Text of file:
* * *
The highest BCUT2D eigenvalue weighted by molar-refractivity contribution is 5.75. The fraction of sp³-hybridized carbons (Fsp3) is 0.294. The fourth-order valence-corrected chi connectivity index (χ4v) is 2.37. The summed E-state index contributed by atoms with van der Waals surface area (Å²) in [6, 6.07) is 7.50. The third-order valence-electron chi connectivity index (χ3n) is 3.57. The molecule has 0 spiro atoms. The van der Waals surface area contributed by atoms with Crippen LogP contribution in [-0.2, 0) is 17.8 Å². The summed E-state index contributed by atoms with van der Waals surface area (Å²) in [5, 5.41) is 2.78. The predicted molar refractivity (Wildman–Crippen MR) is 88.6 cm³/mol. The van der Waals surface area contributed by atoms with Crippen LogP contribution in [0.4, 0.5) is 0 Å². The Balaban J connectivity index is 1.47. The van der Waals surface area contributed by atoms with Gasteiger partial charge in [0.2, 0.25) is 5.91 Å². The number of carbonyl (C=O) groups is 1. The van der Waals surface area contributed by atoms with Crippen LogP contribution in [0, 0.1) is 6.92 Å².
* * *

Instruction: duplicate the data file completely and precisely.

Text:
The highest BCUT2D eigenvalue weighted by molar-refractivity contribution is 5.75. The fraction of sp³-hybridized carbons (Fsp3) is 0.294. The fourth-order valence-corrected chi connectivity index (χ4v) is 2.37. The summed E-state index contributed by atoms with van der Waals surface area (Å²) in [6, 6.07) is 7.50. The third-order valence-electron chi connectivity index (χ3n) is 3.57. The molecule has 0 spiro atoms. The van der Waals surface area contributed by atoms with Crippen LogP contribution in [-0.2, 0) is 17.8 Å². The summed E-state index contributed by atoms with van der Waals surface area (Å²) in [5, 5.41) is 2.78. The predicted molar refractivity (Wildman–Crippen MR) is 88.6 cm³/mol. The van der Waals surface area contributed by atoms with Crippen LogP contribution in [0.4, 0.5) is 0 Å². The Balaban J connectivity index is 1.47. The van der Waals surface area contributed by atoms with Gasteiger partial charge in [0.2, 0.25) is 5.91 Å². The number of carbonyl (C=O) groups is 1. The van der Waals surface area contributed by atoms with Crippen LogP contribution in [0, 0.1) is 6.92 Å².